by Cass Ingram, D.O.
Carvacrol is one of the key active ingredients in oregano oil, largely responsible for its germ-killing and anti-inflammatory actions. In this regard the public is being taken advantage of by claims of superiority through extremely high carvacrol levels versus other brands with lover levels.
There are a wide range of oregano oil supplements on the market claiming extraordinarily high levels of carvacrol, reaching as high as 87% to 89% and even in the 90s, that is 90% and as high as 95%. Supplements with such high levels claim to be natural, or more correctly the claim is that these are naturally occurring levels of this substance.
This is fraudulent. There is no carvacrol in nature higher than 85%. Certain rare pockets of wild oregano in the higher evaluations reach carvacrol levels of 85%, but never 87% or higher.
Rather than proof of potency or superiority it is the opposite. The extraordinarily high carvacrol levels is evidence of fabrication and fraud. This is through cloning of cultivars, which are never then grown wild. Instead, they are farm-raised.
There are a number of these cultivars or clones available on the market. Companies can buy them raise them in greenhouses, then on farm land. These are then harvested and distilled to make farm-raised, not wild, sourced essential oil.
The seeds may have been wild originally, but these are corrupted by growing them outside of their natural environment: on dirt instead of within mountainous rock.
In Turkey species are repeatedly cloned to yield “85.02% in clone 7,” for instance, and “91.04% in clove 119.” In Greece this is being done extensively, for instance, the so-called Athos clone, which is registered in the government for producing 93% upon distillation.
In some cases the cloning includes the bizarre, which is the artificial induction of carvacrol levels through challenging the plant, in this case through injecting the clones with pseudomonas bacterial antigens.
Summary of methods to clone oregano for farm-raising (courtesy of “Conventional Breeding of Greek Oregano (Origanum Vulgare Ssp. Hirtum) and Development of Improved Cultivars for Yield Potential and Essential Oil Quality.”)
To raise oregano in this way is a violation of nature. Never environmentally friendly, the ecological profile, the lack of sustainability, is a negative. There is heating, the use of fertilizers, in some cases pesticide/herbicide application, and the use of combines other petrol-based harvesting equipment. This is never the case with wild oregano, which is fully sustainable and is entirely hand-harvested. Plus, this type of harvesting creates much-needed income for the village communities. Farm-raising oregano at lower elevations by industrial concerns robs them of this benefit.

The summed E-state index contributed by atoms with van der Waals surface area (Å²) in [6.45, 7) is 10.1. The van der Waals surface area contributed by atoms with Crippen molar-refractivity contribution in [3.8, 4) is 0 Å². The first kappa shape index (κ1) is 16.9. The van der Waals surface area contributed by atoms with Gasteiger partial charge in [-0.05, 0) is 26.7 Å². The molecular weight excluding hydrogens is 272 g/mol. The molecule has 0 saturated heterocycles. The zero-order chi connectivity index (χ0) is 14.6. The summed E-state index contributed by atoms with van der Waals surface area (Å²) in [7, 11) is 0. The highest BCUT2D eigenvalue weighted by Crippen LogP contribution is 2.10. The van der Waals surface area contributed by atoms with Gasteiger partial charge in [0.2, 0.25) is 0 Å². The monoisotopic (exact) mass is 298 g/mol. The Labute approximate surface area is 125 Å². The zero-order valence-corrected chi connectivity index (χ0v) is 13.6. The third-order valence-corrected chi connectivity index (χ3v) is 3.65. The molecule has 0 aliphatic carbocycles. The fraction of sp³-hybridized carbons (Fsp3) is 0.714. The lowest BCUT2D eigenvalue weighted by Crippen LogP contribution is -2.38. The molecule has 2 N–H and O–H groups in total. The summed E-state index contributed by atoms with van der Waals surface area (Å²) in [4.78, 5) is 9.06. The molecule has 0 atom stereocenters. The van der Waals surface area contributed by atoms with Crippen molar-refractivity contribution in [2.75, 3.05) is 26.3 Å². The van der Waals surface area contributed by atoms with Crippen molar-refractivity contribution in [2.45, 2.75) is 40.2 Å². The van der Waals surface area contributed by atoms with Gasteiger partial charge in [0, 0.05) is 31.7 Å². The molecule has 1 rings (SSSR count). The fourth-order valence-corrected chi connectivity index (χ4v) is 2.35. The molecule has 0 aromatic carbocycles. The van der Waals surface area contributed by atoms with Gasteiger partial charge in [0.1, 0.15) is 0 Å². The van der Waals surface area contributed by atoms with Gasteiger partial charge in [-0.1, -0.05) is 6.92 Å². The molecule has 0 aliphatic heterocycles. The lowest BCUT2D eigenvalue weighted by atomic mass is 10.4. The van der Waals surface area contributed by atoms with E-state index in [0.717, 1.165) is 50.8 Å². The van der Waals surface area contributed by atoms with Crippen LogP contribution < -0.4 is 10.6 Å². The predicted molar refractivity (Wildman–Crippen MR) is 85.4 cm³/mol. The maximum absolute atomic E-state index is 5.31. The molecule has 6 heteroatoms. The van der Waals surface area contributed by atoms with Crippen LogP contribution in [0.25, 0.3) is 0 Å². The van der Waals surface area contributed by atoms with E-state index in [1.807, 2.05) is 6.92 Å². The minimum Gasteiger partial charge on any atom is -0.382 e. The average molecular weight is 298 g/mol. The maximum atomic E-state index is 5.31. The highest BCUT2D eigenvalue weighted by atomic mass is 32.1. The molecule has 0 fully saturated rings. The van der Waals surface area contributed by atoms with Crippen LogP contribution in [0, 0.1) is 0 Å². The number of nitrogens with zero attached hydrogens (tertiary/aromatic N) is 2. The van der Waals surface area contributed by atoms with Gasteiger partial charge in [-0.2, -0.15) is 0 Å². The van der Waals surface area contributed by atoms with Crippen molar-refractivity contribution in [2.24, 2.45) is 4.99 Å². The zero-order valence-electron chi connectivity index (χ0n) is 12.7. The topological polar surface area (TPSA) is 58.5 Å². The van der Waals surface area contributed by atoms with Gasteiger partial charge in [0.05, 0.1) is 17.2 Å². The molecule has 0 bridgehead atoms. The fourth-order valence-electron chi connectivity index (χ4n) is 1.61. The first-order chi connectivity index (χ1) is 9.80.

Other methods for artificially raising the carvacrol include the following:
- double and triple distillation
- generalized heating of the oil
- the addition of synthetic carvacrol, which cannot be detected
- the use of fraudulent analysis which register the carvacrol higher than actual
Note: double and triple distillation and heating the oil disturbs the natural chemical profile and results in an inferior end-product despite the higher carvacrol levels.
Over the years careful analysis of batches has proved that carvacrol levels above 80% are rare. However, 73% to 80% is more the sufficient to meet the needs for immune support and also for the necessary antiseptic power, as well as anti-inflammatory actions, that wild oregano oil provides.
As well, in some cases the oregano oil, naturally moderate in carvacrol, is subject to much manipulation. It may start out as wild oregano oil but is commonly triple distilled to drive off other components, all to artificially raise carvacrol levels. As well, synthetic carvacrol from China and elsewhere may be added to artificially spike th3e levels.
So, stick with what nature provides in its own unique profile, without human corruption or alternation. No doubt, wild rock-grown oregano is infinitely superior to that grown on dirt, which is foreign to this plant.
Goilaris, A. H., et al. 2003. Production of New Greek Oregano Clones and Analysis of Their Essential Oils. J. Herbs, Spices, and Medicinal Plants. 10, Issue 1.
Sarrou, Eirini, et al. “Conventional Breeding of Greek Oregano (Origanum Vulgare Ssp. Hirtum) and Development of Improved Cultivars for Yield Potential and Essential Oil Quality.” Euphytica, vol. 213, no. 5, 2017, doi:10.1007/s10681-017-1889-1.